DGIST research team led by Professor CheolGi Kim has developed a biosensor platform which has 20 times faster detection capability than the existing biosensors using magnetic patterns resembling a spider web.
The sensing capability of a biosensor is determined by the resolution of the sensor and the movement and reaction rate of molecules. Many research groups in Korea and other countries have been improving the resolution through the development of nanomaterials but there has been a limitation to improve the sensors’ sensitivity due to the low diffusion transport of biomolcules toward the sensing region.
Professor Kim and his research team used a magnetic field in order to overcome the drawback that the movement of biomolecules such as proteins and DNA is slow when the transport only depends on diffusion. The biomolecules labeled with superparamagnetic particles and the use of an external magnetic field enabled the movement of the biomolecules to be easily controlled and detected with an ultra-sensitive magnetic sensor.
The research team developed a new biosensor platform using a spider web-shaped micro-magnetic pattern. It improved the sensing ability of the biosensor as it increased the ability to collect low-density biomolecules by attracting biomolecules labeled with the superparamagnetic particles to the sensing area.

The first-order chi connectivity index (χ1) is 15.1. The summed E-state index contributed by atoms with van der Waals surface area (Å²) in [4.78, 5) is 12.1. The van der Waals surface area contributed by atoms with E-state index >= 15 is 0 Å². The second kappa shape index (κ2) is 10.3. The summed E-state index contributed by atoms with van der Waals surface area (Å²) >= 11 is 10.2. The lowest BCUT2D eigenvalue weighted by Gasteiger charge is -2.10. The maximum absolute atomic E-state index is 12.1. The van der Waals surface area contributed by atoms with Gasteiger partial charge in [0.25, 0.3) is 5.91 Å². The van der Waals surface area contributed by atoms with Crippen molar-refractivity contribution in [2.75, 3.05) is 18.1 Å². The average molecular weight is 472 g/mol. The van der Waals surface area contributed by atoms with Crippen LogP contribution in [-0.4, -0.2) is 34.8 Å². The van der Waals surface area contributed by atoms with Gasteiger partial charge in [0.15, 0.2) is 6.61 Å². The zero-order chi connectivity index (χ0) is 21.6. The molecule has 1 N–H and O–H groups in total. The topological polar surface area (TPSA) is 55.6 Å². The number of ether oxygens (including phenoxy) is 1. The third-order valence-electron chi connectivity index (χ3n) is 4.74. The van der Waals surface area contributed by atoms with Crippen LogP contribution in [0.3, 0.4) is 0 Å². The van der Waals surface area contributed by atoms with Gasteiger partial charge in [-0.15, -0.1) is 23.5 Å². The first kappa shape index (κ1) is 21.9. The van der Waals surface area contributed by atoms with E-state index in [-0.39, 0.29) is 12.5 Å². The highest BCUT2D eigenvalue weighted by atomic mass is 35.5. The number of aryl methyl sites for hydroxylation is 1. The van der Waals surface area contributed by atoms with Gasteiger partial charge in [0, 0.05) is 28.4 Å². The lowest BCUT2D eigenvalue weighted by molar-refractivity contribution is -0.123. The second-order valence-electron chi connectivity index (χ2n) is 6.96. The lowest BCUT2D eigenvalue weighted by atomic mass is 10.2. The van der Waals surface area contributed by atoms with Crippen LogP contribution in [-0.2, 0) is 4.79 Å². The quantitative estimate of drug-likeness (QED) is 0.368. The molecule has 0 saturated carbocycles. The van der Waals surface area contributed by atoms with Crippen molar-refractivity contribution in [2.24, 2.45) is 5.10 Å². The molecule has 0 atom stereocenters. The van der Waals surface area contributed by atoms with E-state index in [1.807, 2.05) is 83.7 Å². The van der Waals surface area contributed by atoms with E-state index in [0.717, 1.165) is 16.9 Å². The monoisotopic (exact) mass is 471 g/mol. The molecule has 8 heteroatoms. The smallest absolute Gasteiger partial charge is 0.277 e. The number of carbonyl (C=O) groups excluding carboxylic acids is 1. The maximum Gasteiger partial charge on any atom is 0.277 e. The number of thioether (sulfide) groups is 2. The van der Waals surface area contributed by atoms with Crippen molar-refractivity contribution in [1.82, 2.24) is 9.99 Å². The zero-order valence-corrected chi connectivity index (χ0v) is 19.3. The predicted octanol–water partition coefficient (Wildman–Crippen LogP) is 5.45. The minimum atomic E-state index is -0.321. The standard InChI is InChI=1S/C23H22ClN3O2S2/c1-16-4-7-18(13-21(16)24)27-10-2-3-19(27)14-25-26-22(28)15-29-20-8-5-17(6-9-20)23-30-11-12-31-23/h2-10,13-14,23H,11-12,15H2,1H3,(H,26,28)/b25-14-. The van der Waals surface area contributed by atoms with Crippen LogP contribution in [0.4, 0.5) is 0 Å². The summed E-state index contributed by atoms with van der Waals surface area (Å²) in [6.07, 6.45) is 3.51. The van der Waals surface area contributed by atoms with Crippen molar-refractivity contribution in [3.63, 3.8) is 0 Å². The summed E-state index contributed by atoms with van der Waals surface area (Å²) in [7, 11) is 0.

The first author Byeonghwa Lim at DGIST’s Ph.D program of Emerging Materials Science elaborated on the biosensor platform, “We placed a spider web-shaped micro-magnetic pattern which was designed to move the superparamagnetic particles toward the center of the biosensor and a high sensitivity biosensor on the platform. When a rotating magnetic field is applied to a spider web-shaped magnetic pattern, it can attract biomolecules labeled with superparamagnetic particles faster to the sensor. The speed of the movement is very fast and it can detect the subject 20 times faster than the diffusion method.”
The research team also succeeded in monitoring the biomolecules conjugated to the superparamagnetic particles at a distance from the sensing area by utilizing the biosensor platform. In addition, the team has identified that the superparamagnetic particles not only play the role of biomolecular cargo for transportation, but also act as labels for the sensor to indicate the location of biomolecules.
Professor Kim states, “The existing biosensors require long time to detect low density biomolecules and result in poor sensing efficiency as they only depend on diffusion. The magnetic field based biosensor platform improves the collection capability of biomolecules and increases the speed and sensitivity of the biomolecules movement. Therefore, we are planning to use this platform for early diagnosis as well as recurrence diagnosis of diseases such as cancer. “